In 1904 the language of the 1868 proviso regarding state law and conflict was removed, and the rest of the language simplified. Relatively minor changes were made in 1943. In 1973 the work of the Standing Liturgical Commission on a new service for consecration of churches and chapels which did not require that the property be debt free and without lien, so a resolution was passed to repeal Section 1 of the Canon, since the proposed service was to include language allowing it to be used without the restriction of debt or lien. Convention did so, no realizing that at the same time they "had removed the requirement that property be secured from alienation to those not affiliated with this Church (meaning TEC)."
In 1979 a new Section 1 was inserted, as part of the same resolution that put in the new section of Title 1, Canon 6, Section 4&5 (also known as the "Dennis Canon.") It inadvertently makes possible a difference of opinion between the Canons and the BCP, and the Annotated Canons notes that the BCP takes precedence. The difference of opinion would concern what the canons meant by "secured for ownership" meant.
What is interesting to me in this otherwise arcane bit of history, is that (i) from 1871 until 1973 it was clear that property was to be held in such a manner that it could not be alienated from the Protestant Episcopal Church in the United States of America or "this Church."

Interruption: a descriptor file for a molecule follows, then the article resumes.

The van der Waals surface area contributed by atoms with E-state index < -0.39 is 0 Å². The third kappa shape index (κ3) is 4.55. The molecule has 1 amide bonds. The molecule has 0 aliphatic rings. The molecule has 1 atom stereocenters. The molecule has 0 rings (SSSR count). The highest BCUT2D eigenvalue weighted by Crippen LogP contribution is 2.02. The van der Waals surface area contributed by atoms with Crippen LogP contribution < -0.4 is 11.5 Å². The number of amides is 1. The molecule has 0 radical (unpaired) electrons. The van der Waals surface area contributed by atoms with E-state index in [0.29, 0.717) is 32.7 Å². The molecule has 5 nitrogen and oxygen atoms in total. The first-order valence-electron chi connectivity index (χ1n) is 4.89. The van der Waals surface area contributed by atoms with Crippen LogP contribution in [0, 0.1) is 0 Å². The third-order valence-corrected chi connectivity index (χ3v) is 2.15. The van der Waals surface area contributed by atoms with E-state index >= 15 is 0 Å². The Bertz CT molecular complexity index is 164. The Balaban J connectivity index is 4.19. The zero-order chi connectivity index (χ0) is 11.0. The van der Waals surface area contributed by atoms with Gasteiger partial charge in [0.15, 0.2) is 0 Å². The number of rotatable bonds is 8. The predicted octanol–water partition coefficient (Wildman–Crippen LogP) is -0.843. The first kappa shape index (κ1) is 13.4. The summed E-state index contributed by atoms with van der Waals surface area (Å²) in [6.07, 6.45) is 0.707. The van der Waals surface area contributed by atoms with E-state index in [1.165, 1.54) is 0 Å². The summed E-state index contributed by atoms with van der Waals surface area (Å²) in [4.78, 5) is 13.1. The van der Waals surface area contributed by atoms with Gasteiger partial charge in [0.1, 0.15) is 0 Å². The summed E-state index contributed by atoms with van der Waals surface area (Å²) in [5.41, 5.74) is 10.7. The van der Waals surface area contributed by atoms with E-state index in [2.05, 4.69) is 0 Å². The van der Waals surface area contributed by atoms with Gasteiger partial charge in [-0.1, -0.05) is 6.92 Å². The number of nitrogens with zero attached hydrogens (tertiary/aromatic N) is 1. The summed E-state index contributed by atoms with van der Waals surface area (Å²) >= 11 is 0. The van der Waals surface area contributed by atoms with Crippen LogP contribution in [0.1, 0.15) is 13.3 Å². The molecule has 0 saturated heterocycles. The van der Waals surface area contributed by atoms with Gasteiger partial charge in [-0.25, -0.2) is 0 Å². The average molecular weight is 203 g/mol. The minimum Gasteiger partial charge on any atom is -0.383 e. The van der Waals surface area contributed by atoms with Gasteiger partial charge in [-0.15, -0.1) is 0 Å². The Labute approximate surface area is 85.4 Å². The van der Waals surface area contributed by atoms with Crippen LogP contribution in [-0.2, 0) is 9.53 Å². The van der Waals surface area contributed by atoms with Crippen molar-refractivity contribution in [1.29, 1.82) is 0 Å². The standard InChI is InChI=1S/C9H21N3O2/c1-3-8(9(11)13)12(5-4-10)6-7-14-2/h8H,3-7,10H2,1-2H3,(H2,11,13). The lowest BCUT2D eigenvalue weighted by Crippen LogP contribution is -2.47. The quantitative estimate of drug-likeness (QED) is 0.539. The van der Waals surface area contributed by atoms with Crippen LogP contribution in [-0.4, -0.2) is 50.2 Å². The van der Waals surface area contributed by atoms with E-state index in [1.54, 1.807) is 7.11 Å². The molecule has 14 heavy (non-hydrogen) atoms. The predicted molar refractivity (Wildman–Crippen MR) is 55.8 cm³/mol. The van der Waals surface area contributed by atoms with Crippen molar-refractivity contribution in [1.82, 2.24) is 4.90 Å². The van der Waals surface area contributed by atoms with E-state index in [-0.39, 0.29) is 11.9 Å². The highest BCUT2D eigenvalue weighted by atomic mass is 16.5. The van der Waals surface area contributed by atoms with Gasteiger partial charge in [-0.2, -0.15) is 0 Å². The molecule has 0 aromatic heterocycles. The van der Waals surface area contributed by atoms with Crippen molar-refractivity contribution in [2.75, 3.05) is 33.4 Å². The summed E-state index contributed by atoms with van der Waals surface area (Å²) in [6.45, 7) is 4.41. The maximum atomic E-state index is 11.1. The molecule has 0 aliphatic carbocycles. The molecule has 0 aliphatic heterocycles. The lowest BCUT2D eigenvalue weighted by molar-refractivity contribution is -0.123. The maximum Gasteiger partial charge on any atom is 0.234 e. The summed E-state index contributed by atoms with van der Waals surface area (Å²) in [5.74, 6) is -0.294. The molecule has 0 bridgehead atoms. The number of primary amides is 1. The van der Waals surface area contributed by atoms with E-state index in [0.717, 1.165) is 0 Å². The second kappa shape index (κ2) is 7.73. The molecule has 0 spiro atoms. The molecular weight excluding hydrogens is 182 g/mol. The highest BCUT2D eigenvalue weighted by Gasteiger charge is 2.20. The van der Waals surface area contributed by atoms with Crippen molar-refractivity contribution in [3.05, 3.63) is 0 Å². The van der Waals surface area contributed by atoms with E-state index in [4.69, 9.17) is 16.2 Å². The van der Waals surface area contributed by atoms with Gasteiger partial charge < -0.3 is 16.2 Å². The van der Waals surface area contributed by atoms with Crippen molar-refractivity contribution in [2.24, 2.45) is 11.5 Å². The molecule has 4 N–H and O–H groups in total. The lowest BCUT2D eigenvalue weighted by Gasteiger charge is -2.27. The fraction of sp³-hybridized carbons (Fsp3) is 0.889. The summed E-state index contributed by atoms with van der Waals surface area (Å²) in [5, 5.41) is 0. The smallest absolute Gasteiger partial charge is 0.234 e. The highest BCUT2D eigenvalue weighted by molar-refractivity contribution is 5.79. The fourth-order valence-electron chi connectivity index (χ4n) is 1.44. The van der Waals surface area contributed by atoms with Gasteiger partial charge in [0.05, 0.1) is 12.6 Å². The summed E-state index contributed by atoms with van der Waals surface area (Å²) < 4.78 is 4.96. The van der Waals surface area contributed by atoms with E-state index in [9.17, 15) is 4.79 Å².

That is, the canons already supposed what Title 1, Canon 6, Section 4&5 spelled out - that property was held in trust for the Episcopal Church. The three years when this restriction was not in one way or another spelled out was an error in less than careful work on canons. But the essential point of the matter is that from 1871 to 1973, churches were consecrated only when assurances were secured that the church could not be alienated from this Church, and from 1979 to the present that they are held in trust for this Church. For the past century there has been no proviso for state law contrary notwithstanding to have weight."
It appears the California Supreme Court agrees.
What now? Well, the matter could return to trial again on a lower court level. The court could issue an eviction order to the congregations. The congregations could take matters (I don't know which matters) to the US Supreme Court. Legal matters could continue. Or...
The congregations could accept the findings of the California Supreme Court, enter into conversations with Bishop Bruno who has invited such, and begin to work out the matter of actual use of the buildings, possible reconciliation, time for leaving or staying, etc.
If the California Supreme Court has determined a presumption of ownership by The Episcopal Church, represented by the Diocese in this case, the basis of negotiation has changed from occupation of buildings to use of buildings. That is a very different basis for conversation.
We can hope those conversations will be grace-filled.